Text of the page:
Facing Page 646
The original text includes an illustration of Mrs. Susan Blair and Jeremiah
The subject of this memoir
was born in Blandford, Hampden Co., MA, December 31, 1795. He was
the son of Enoch and Jenny (Knox) Blair. The former was born November
15, 1771, and died in Nelson, January 25, 1824, and the latter was born
about 1769 and died February 5, 1827.
Enoch was a farmer by occupation. He came into the town of Nelson and settled on lot 61, about 1808. They had eight children, as follows, Orra, Jeremiah, Alvin, William K., Isaac, Orin, Jane and Philo E. Four of these are still living, namely Alvin, William K., Orin and Philo E.
Jeremiah by his own efforts acquired the means to obtain a good common school education, and at an early day became a successful teacher by demanding implicit obedience to his directions and untiring efforts to acquire knowledge on the part of his pupils. During the war of 1812, he enlisted in the US Army and left at once for Sackett's Harbor, where he suffered from sickness and many privations. After the close of the war he returned to Nelson and was engaged in farming summers, and teaching school winters until about 1821, when he married. In 1822 he taught at a select school in Hamilton. In 1823 he purchased and moved onto the farm on which he lived until he died.
Politically, he was a firm believer in the principles of Jefferson and Jackson. By his fellow townsmen, he was frequently elected to the office of supervisor, (and was chosen by his associates clerk of the board,) Justice of the Peace, (which office he held many years,) Highway Commissioner, etc. No violator of the law ever greatly admired his ideas of justice and the way he administered it in their cases, for they always received from him all the law allowed them or what he believed they justly deserved for their waywardness. In deciding legal questions, he was guided more by a well-balanced mind than by extensive legal acquirements.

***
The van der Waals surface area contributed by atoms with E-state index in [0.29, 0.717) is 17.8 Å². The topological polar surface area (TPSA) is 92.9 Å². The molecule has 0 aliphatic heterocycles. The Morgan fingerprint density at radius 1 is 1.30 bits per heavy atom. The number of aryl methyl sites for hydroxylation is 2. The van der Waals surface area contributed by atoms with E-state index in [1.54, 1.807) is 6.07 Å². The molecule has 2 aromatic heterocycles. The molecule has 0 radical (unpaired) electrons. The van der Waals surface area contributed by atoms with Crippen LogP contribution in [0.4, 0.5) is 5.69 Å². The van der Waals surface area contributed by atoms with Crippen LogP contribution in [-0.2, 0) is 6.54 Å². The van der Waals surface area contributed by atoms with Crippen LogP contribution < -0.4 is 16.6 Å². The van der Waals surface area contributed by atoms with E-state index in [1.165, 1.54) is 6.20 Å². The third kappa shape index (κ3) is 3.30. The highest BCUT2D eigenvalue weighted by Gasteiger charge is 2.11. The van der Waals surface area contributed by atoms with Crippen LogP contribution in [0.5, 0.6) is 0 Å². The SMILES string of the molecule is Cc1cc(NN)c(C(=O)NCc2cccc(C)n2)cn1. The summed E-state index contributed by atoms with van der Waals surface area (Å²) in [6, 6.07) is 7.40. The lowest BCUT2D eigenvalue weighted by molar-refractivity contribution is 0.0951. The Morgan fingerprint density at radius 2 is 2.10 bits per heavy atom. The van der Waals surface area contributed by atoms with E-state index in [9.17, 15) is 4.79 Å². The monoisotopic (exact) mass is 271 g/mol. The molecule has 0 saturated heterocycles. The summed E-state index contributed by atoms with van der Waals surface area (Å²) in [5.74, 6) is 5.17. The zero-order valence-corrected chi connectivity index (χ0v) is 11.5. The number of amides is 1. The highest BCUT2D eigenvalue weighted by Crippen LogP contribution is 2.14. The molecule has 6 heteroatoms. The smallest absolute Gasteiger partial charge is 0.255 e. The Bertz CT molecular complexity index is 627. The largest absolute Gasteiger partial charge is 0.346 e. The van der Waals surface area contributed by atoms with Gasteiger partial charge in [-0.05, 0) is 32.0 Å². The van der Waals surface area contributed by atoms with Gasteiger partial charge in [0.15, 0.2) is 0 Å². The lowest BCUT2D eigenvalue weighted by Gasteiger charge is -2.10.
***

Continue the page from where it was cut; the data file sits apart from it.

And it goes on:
In fine, Jeremiah Blair was an industrious, economical man, of correct business habits and strict integrity, possessed of that self-reliance, energy, and will -- both of mind and body -- that made him a successful and wealthy farmer, an efficient officer and a useful citizen in his neighborhood, and he has left to those yet living many precepts and examples, worthy of their imitation and admiration.
In 1821, Jeremiah married Susan Clark, daughter of Jeremiah and Lucy Clark, of Nelson, Madison Co. She was born October 25, 1797. Her parents were among the earliest settlers in the town. They settled north of Erieville, and her father built the first sawmill that was put up in the town, where now is the outlet of the Erieville Reservoir.
Jeremiah and Susan Blair reared a family of eight children named in the order of their birth as follows: Susan J., born September 29, 1822, married Dr. Levi P. Greenwood (biography facing page 648) September 13, 1843; Jeremiah, born October 14, 1824, married Anna S. Thomes (Thomas), March 14, 1872; Harry Clark, born July 21, 1826, married Lucy Bond, January 3, 1849; Isaac Alonzo, born January 26, 1830, married Harriet A. Whirney, October 5, 1851; Charles C., born May 16, 1832, married Mary E. Everts, October 6, 1863; Arvin Hale, born February 24, 1834, married Ellen Ensign, June 24, 1875; Edmund Franklin, born January 31, 1836, died June 16, 1850; and Addison DeWitt, born October 10, 1841, unmarried. All these children except the latter who is a resident of Elmira, NY, are now living in the town of Nelson.
Jeremiah Blair died November 28, 1878.